CNN projects Trump will also win in Montana, Texas, Iowa, Idaho, Ohio, Mississippi, Wyoming, Missouri, Kansas, Utah, Louisiana, Alabama, South Carolina, North Dakota, South Dakota, Arkansas, Indiana, Oklahoma, Kentucky, West Virginia and Tennessee and four of Nebraska’s five electoral votes.

Trump’s chilling threat to vote counting

Trump's call to halt vote counts is his most brazen swipe at democracy yet

Trump attempted to claim victory in the presidential race and called for a halt to legitimate vote counting that is underway.

“This is a fraud on the American public. This is an embarrassment to our country. We were getting ready to win this election. Frankly, we did win this election. We did win this election,” the President said.

He sought to mislead the country by implying that voters were still casting ballots after the polls closed. But the votes being counted were legally cast. Pennsylvania allows ballots that were postmarked on election day and arrive up until Friday to be counted.

“We want all voting to stop. We don’t want them to find any ballots at four o’clock in the morning and add them to the list,” Trump said and vowed to take the election to the Supreme Court.

Biden came out to speak before the President near his Wilmington, Delaware, campaign headquarters. While he said he was confident that he would win he did not make a claim of victory.

“It ain’t over until every vote is counted,” Biden said. “It’s not my place or Donald Trump’s place to declare who’s won this election. That’s the decision of the American people.”

Even within Trump’s short speech, there was a glaring inconsistency in his position as he advocated for votes to continue to be counted in Arizona, a state that he believes is more favorable to him, while expressing anger that one network had called it early. CNN has not projected a winner in Arizona.

He celebrated his victories in Florida and Ohio, and claimed to win multiple states that CNN has yet to project.

Biden campaign manager Jen O’Malley Dillon ripped Trump’s speech as “a naked effort to take away the democratic rights of American citizens.”

“The President’s statement tonight about trying to shut down the counting of duly cast ballots was outrageous, unprecedented, and incorrect,” she said. “It was unprecedented because never before in our history has a president of the United States sought to strip Americans of their voice in a national election. Having encouraged Republican efforts in multiple states to prevent the legal counting of these ballots before Election Day, now Donald Trump is saying these ballots can’t be counted after Election Day either.”

Trump wins two must-have states

Wins for Trump in the Sunshine State and Ohio were crucial to keeping open his pathway to win a second term.

Florida Democrats were concerned early in the night about populous southern Miami-Dade County where Biden appeared to be underperforming Clinton’s mark in 2016.

The early Biden deficit in Miami-Dade could be a sign of what was apparent in pre-election polls that suggested the President had been making incursions into traditional Democratic support with Black and Latino men. Former President Barack Obama made two trips to Miami-Dade in the closing days of the race to drive up turnout.

Miami-Dade, which Biden is still likely to win, has large concentrations of voters of Cuban and Venezuelan descent who tend to be more conservative than other Latino groups and were targeted by the President with claims that Democrats were akin to socialists.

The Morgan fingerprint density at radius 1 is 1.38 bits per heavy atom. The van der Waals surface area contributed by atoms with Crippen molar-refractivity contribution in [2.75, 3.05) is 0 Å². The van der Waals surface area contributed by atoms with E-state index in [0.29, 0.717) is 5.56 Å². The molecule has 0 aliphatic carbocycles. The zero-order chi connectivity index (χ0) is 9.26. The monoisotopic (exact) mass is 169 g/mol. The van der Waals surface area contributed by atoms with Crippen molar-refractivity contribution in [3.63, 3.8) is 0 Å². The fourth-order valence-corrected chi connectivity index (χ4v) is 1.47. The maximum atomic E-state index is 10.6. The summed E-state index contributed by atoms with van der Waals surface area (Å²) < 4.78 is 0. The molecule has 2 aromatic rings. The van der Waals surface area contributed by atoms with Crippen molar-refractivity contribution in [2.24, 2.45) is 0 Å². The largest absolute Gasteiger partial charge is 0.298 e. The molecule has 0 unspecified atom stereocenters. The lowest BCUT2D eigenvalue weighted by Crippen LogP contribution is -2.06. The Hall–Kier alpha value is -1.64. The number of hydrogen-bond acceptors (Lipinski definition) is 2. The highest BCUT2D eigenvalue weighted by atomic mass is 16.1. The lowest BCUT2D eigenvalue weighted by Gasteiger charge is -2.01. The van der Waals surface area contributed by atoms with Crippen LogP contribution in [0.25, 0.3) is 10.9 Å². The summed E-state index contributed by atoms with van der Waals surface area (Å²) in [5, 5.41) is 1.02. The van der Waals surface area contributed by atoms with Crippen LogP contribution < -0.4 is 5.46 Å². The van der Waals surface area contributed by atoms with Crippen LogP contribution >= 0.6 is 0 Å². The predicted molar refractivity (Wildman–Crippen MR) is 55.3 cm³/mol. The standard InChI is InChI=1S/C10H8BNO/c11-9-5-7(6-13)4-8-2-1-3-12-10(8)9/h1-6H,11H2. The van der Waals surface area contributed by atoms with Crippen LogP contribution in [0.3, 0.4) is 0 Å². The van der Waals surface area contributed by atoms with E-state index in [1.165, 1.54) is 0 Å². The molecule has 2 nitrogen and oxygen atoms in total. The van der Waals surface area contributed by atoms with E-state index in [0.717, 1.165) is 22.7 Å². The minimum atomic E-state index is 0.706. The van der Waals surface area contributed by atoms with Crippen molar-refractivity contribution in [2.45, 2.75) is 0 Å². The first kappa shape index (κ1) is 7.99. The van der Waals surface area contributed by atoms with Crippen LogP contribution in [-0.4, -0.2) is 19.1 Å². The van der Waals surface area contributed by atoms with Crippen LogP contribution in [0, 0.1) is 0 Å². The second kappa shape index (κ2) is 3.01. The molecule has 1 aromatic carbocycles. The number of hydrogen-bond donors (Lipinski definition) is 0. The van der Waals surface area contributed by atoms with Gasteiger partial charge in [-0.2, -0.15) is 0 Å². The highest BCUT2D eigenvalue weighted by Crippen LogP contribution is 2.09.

The President also pulled out an impressive win in Ohio, a state that Democrats once thought they could snatch away from the President.

Biden performs well in Arizona

Biden appears to have made significant gains in Arizona where demographic changes have accelerated the state’s shift from traditional Republican territory to a potential Democratic pick up. The President’s unpopularity and the rapid growth of the state — from its rising Latino population to the influx of retirees from the Midwest and other parts of the country — has made its politics more unpredictable, even in just the four years since 2016, when Trump beat Hillary Clinton in the state 49% to 45.5%.

Clinton built up Democratic margins in populous Maricopa County, which includes Phoenix and its suburbs — and the majority of the state’s voters — and Biden appears to be continuing that trend Tuesday night, with turnout looking strong in that key county.

Even within the patchwork of early returns, some trends were emerging that pointed to the fact that is a very different race than 2016. In states like Ohio and parts of Florida, Biden appears to be performing better in the suburbs than Clinton did four years ago. At the same time, the President’s team seems to have succeeded in turning out their voters as promised — in some cases making up for what appeared to be an advantage for Democrats in the early vote count in key swing states.

Results may not be known for days

For weeks now, Trump has hammered the message that voters should know the results on election night — even though that is rarely the case in America — while suggesting that a later count could be a sign of voting irregularities, even though there is no evidence to support that and counting has been much more complex this cycle because so many people cast votes by mail in order to stay safe during the pandemic.

The tipping point state of Pennsylvania may see some of the longest delays, not only because of its very complex ballot with its inner and outer envelopes, but also because election officials were not permitted to start counting the vote-by-mail ballots until Election Day. Late Tuesday night, the Pennsylvania secretary of state urged patience and told result-watchers to expect batches of vote totals to come in in fits and starts throughout the night.